Business Unity SA (Busa) was looking forward to working with the newly-formed Black Business Council (BBC), the organisation said on Thursday.
“The urgent need to examine ways in which black business can be strengthened and improve its capacity to fully and meaningfully participate in shaping Busa mandates is clearly a top priority for all concerned,” Busa said in a statement.
Busa expressed support for a call at the recent Black Business Summit by President Jacob Zuma to preserve business unity.
It said it remained dedicated to improving the way it was structured, the way it operated and the way it interacted with its members to best serve their interests.
At this week’s Black Business Summit, it was decided to form a new BBC to unify black business, under the leadership of businessman Patrice Motsepe.
Busa itself was formed in 2003 through a merger between the then BBC and Business South Africa.
The Black Management Forum recently suspended its membership of Busa, saying that white interests were overriding black interests.
Public Enterprises Minister Malusi Gigaba subsequently defended the forum’s decision to break away, saying there was concern about black economic empowerment “fronting” because it eroded potential for “authentic” black businesses.
“Look at the management core in South African business, look at the ownership of industries and enterprises,” he said in an interview with SAFM.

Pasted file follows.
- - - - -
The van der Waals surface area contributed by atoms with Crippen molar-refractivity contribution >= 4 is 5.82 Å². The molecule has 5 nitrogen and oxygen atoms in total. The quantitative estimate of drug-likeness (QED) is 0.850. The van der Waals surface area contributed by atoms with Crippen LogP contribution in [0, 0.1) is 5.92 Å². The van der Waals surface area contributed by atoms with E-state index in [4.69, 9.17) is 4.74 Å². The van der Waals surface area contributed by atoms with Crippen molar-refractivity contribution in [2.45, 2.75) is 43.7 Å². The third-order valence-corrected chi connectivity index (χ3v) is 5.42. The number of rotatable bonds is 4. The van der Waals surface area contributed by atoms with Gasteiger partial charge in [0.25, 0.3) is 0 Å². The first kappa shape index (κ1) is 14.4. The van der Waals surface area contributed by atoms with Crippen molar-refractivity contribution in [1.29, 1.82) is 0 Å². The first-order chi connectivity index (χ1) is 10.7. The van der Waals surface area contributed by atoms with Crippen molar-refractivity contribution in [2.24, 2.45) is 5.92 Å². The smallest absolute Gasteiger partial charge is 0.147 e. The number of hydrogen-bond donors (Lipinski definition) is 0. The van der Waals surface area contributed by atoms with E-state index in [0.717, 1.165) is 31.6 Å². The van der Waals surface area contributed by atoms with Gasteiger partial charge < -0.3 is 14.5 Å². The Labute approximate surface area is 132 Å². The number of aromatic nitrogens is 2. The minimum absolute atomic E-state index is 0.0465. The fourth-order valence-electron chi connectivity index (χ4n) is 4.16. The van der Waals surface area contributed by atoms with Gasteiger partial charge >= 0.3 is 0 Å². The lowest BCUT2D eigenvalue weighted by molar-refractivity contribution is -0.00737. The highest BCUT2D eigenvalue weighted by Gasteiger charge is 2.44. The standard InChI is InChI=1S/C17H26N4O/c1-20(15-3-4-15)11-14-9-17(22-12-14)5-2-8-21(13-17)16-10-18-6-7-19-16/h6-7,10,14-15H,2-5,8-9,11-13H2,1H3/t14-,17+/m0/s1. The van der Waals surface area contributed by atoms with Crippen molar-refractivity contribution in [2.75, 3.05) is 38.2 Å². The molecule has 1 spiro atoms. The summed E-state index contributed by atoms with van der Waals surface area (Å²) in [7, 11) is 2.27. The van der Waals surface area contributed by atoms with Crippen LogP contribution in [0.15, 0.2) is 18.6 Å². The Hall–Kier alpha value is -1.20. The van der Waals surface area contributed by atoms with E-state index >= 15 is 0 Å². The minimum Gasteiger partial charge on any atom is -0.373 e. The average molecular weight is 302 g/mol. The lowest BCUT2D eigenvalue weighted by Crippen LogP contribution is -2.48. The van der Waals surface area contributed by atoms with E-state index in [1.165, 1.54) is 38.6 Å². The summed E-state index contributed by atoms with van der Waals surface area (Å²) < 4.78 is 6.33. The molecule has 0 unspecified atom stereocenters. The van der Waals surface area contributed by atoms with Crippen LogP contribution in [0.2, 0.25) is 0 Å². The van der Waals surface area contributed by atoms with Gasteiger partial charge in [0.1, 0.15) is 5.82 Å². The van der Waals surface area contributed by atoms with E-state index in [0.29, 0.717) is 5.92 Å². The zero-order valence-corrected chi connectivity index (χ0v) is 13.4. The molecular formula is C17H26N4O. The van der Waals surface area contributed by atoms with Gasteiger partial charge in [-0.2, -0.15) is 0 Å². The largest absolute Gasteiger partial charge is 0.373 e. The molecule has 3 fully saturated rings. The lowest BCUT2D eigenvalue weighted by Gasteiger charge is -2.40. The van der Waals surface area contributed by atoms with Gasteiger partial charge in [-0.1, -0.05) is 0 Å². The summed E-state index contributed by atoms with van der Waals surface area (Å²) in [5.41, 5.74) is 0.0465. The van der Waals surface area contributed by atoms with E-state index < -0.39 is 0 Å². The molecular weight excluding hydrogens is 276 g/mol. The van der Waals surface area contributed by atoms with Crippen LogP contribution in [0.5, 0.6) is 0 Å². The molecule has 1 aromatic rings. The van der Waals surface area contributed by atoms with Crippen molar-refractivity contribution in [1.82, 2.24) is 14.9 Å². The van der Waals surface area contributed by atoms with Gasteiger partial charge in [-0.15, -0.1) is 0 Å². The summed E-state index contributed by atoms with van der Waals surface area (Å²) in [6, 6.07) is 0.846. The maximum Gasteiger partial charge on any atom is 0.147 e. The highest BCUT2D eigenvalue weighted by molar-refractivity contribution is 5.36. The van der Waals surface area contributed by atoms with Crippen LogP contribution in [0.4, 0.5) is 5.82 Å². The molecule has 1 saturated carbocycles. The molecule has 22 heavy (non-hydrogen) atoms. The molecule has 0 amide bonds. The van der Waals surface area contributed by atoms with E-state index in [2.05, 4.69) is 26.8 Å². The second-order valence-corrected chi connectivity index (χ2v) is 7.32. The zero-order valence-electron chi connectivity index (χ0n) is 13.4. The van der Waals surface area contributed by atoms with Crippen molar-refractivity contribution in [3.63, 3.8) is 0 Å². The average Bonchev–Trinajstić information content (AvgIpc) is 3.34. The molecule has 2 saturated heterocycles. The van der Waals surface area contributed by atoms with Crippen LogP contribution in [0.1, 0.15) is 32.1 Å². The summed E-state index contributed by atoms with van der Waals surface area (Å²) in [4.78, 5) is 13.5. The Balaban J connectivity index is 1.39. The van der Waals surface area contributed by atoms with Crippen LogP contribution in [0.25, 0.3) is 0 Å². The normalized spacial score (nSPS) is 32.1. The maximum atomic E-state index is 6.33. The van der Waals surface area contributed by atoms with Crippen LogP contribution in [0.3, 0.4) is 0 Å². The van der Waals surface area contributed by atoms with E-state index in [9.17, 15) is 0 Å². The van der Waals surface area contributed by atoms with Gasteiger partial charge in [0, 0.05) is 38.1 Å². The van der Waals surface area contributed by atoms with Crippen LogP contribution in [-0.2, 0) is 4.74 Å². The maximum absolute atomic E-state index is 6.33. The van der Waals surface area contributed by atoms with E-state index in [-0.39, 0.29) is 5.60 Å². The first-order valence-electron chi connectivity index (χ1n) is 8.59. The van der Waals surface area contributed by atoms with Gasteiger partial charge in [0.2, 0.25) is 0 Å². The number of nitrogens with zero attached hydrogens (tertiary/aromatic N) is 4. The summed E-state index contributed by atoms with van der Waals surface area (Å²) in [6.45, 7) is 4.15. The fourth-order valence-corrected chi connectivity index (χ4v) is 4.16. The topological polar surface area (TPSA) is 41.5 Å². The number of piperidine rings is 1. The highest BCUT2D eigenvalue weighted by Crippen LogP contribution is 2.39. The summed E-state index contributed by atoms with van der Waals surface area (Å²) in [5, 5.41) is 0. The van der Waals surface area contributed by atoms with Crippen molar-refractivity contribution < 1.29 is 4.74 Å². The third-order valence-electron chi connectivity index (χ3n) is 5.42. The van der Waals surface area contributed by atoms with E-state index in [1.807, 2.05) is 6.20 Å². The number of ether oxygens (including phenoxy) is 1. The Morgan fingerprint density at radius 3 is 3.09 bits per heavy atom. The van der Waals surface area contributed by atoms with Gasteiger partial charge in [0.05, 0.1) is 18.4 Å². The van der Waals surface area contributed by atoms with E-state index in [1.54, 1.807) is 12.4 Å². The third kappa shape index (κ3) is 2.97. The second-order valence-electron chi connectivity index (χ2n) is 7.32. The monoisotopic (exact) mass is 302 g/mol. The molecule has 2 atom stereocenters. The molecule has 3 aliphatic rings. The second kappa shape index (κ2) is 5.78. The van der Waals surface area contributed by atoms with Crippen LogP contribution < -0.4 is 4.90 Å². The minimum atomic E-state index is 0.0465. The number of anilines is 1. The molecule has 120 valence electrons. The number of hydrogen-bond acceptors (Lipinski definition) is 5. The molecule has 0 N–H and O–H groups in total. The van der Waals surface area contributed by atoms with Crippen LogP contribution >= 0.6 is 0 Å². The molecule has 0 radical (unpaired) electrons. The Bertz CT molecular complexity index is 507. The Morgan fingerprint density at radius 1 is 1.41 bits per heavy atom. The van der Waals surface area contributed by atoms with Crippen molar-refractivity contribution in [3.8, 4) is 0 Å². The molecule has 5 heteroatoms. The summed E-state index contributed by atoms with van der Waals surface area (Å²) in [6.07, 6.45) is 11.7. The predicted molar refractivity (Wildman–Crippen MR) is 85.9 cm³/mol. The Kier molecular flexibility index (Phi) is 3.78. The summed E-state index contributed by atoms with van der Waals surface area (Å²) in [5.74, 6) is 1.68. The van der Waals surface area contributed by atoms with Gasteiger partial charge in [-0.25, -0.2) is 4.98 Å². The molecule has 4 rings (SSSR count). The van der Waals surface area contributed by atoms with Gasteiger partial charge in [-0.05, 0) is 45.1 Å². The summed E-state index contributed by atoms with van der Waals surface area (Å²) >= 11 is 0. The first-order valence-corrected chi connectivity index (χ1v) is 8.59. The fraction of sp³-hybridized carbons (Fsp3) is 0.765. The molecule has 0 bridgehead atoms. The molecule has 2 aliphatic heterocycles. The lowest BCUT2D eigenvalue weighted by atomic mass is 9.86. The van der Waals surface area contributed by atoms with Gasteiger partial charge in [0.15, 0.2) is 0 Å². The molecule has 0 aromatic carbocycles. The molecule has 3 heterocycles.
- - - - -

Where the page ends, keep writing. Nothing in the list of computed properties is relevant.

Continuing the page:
“The fact of the matter is that after 17 years of [black economic empowerment] much of what we have seen with BEE is the emergence of black shareholders who play no part in the management and ownership of the enterprises in which they hold shares. [There is] a lot of fronting.”
“Fronting” is a term used to describe the practice of white businesses presenting fake black business partners or directors in order to fulfil black ownership requirements that accompany tendering for government business.
Gigaba said it was still important in South Africa to have black business organisations.
There was still racism in the private sector, said Gigaba.
“Just look at a few things … look at the Johannesburg Stock Exchange … black ownership of productive capital is quite low. Look at the management core in South African business, look at the ownership of industries and enterprises.”
Black business people also had no access to finance, and complained that even development finance institutions were not supporting them.
“We think that the resurrection of black business is an important step that needs to be supported.”
Government needed to support black business formations and business in general. “Genuine” transformation issues needed to be identified.
In a speech prepared for delivery on Wednesday night, Gigaba said the conduct of some private companies was fuelling the debate on nationalisation.
“There is a growing underlying legitimacy crisis regarding whether the private enterprise is a ‘socially responsible’ institution, capable of both developing the economy in a sustainable manner and equitably sharing the benefits of economic growth and development.”
In a separate interview on SAFM, Xolani Qubeka, chair of the black business summit organising task team, said there was a need for a unified business structure in South Africa, and that structure was currently Busa.
“It must be understood black businesses were part of the founding of Busa.”
But, although they had resolved to suspend their membership of Busa, they had not resolved not to go back to Busa.
Their future would ride on the outcome of discussions with Busa.
Business Day reported that, on Tuesday, Busa CEO Nomaxabiso Majokweni and president Futhi Mtoba were asked to leave the Black Business Summit. They were apparently invited by mistake, and were asked to leave because Busa was going to be discussed. — Sapa